Friday, December 19, 2008

Arizona officials arrest autism advocate on fraud charges

From The Daily Courier in Prescott, Ariz.:

PRESCOTT - Prescott police Dec. 17 arrested Prescott Valley resident Raymond G. Parenteau at his home (pictured).

Officers took Parenteau into custody after a yearlong investigation revealed he allegedly defrauded the Prescott Unified School District of almost $20,000.

According to a police department press release, Parenteau contracted with the school district for $55 an hour to homeschool his 12-year-old autistic son.

Parenteau allegedly hired a certified special education instructor to work with his son and paid her $25 an hour. He allegedly kept the additional $30 an hour for himself.

During a nine-month period starting in January 2007, Parenteau allegedly charged the school district $36,258. He paid the special education assistant only $16,262 of the money he received from PUSD. Parenteau also allegedly billed the school district for hours not used for teaching his son and created false invoices.

Officers booked Parenteau into the Yavapai County Jail on felony fraudulent schemes and forgery charges. He currently is out on bail.

"The charges are unfounded. I will end up vindicated," Parenteau told the Daily Courier Thursday afternoon. "This gets PUSD what it wanted. I am not allowed to help other students. As a condition of my release on bail, I have to stay away from PUSD."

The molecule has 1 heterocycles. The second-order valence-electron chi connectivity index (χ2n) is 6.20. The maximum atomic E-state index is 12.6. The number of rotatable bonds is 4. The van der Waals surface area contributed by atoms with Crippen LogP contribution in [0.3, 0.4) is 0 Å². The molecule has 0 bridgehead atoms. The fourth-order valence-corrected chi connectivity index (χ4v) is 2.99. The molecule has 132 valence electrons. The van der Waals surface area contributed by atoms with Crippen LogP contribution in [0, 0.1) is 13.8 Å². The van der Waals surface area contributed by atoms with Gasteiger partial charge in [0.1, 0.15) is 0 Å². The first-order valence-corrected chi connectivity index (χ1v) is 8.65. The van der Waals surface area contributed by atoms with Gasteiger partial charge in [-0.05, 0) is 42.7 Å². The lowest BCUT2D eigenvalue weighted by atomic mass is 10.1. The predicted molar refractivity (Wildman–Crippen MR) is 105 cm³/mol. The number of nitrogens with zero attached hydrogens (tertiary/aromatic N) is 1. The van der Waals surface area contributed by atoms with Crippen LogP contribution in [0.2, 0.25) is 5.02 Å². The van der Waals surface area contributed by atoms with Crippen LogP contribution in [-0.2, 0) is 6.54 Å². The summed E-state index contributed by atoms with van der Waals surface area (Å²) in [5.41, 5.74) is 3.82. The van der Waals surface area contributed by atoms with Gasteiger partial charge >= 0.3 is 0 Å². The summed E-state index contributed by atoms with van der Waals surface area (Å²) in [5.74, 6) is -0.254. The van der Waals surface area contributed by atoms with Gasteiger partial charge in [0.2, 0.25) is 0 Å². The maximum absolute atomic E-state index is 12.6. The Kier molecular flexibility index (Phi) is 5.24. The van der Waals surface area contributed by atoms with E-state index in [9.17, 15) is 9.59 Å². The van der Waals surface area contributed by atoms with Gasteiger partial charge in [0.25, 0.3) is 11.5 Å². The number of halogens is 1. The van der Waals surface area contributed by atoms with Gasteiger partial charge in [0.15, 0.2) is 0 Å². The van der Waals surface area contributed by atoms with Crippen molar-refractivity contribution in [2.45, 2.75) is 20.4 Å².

Parenteau advocated for several parents of autistic children for the past 18 months. In fact, as recently as Dec. 8, he spoke at a PUSD Governing Board meeting on behalf of a parent. School officials asked the governing board to approve a due process hearing in response to a parent's request for an Individual Education Evaluation for an autistic child.

PUSD Superintendent Kevin Kapp said Parenteau had filed a complaint with the Arizona Department of Education alleging his son was not receiving adequate services. However, before a due process hearing on his complaint, the school district and Parenteau reached an agreement.

Kapp said everyone agreed that Parenteau's son "deserved additional services, what is known as 'compensatory' education, which is available to any special education student."

The superintendent said the school district agreed to pay for and provide services in Parenteau's home. Parenteau billed the district the time the assistant was in his home, Kapp said, and then Parenteau paid the aide.

Kapp said district officials investigated billing versus payments to Parenteau. He said the county attorney's office reviewed the information and recommended the school district report the results to the Prescott Police Department.

Kapp said the money Parenteau received was for "educational services."

"With limited resources available for the education of all students, including special education students, it is very concerning that a parent may have manipulated the system for personal gain," he added.

Parenteau said he is "free on bond thanks to the support of the community I am helping."